The snow is still falling, but it's hard to see how much we've gotten because the window screens are plastered with windblown blobs. I guess I'll be staying home today, and editing and working on my essay and making bread and fish chowder--and shoveling.

One thing about this little house: we don't hear the gales like we did in the apartment or even in Harmony. The windows are tighter, and the site is more protected. That's good on the whole, though I do love the sound of a wailing wind.

I got quite a bit done yesterday on the essay, and hope to accomplish more today. I still can't say that words are pouring out easily, but they are appearing. Still, I am having the worst time with my verb tenses. Present or past, present or past: clearly my brain doesn't know which way to turn.

Wednesday, March 7, 2018

After a sweet interlude of friend-visiting yesterday evening, I'm now waking up in grim pre-snow Portland with a list of morning errands to run and then an afternoon class to teach and a sensation that all of this planning could be moot if they sky decides to dump its load earlier than scheduled. Last night's chatter was tonic: three mostly solitary writers eating grilled-cheese sandwiches, and our conversation shooting off on this-or-that tangent, and probably all of us feeling odd about talking at all. But feeling good, too, I think.

And then I came home to find Tom under the couch blanket watching The Thirty-Nine Steps. So that was good also.

And my writer evening reminded me that my housework research is actually interesting.

Tuesday, March 6, 2018

Today is our last day of pretend spring; tomorrow winter will jump out from behind the rosebushes and bean us over the head with a shovel. Apparently we're supposed to get up to 18 inches of snow plus wind, and all of the northern writers who are trying to fly to Tampa for AWP are having Facebook meltdowns, but those of us who are scheduled to play apres-ski parties on Saturday at ski areas that were about to close for lack of snow are, like, "Well, I guess we still have a gig."

Not that I'm complaining about pretend spring. So far I've dug up about a third of the front lawn, which is an amazing accomplishment so early in the year. The snow may annoyingly require us to disinter cars and driveway and sidewalk, but it won't do anything worse than water those new daffodil and tulip sprouts. The temperature is mild, and the earth is thawed and ready, and I will spend the snow day browsing through seed catalogs.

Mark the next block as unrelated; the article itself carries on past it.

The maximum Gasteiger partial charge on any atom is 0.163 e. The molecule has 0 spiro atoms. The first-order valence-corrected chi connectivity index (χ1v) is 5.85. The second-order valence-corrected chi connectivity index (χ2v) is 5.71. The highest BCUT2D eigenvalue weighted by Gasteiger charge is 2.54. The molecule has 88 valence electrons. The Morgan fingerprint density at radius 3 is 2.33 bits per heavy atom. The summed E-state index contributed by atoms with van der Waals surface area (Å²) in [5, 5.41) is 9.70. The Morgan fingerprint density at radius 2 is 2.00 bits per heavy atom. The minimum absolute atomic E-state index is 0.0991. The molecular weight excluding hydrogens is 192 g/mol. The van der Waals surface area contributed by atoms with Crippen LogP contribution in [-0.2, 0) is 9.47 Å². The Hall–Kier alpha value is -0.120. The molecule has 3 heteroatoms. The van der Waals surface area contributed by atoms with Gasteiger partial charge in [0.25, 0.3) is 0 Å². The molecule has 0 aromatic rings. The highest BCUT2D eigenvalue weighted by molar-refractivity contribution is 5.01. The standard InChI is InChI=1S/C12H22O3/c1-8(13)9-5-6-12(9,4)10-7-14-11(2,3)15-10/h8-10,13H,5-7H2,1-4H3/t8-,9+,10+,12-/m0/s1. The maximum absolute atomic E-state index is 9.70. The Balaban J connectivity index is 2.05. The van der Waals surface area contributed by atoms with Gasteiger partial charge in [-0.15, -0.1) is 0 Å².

Monday, March 5, 2018

Saturday night's gig turned out to be wonderful--a warm, easygoing, affectionate, elegiac show involving multiple musicians and combinations . . . lots of hanging out with people I've known for a long a time, plus the pleasure of meeting new people in an environment of friendly seriousness--by which I mean we all took our performances seriously but without any sort of bustling aggressive "I'm better than you" crap.

But I was completely exhausted when I got home, and ended up lying on the couch dozing and reading the New Yorker for much of the afternoon, until finally I pitchforked myself up and outside and starting digging up the front lawn.

Eventually the whole lawn will be under cultivation, but first I have to turn over all of the sod. After a year without a garden my digging muscles are somewhat atrophied, so I'm trying to take it slow. But the ground, even this early in March, is completely thawed, and the soil has few rocks and roots--unlike my Harmony garden, which year after year erupted in brand-new boulders. This morning I woke up to discover that the fresh patch of soil is now coated in snow, but that doesn't matter as I won't be planting anything for several weeks yet. The task now is to see how much of this space I can spade before I need to turn my thoughts to seeds.

Here's a photo looking down the street, away from my house. I realize it probably just looks like a patch of dirt to you, but to me it feels like so much more.






Saturday, March 3, 2018

The wind is still blowing, but not as a gale anymore. We never did get too much rain here, though I think the high seas did create flooding along the coast and its associated rivers.

Yesterday I breasted the wind and went downtown to the library for my second mentoring session with the community writing project I'm volunteering with, the one I told you about last week, that focuses on people who are dealing with homelessness. This week I worked individually with one of the young men I'd met last Friday. And I think it went well; I think it went really well. The two of us are developing comfort with one another, and he is a compelling storyteller. But I came home filled with such a deep and inarticulate sorrow. The world is so full of bright smiles and sad eyes.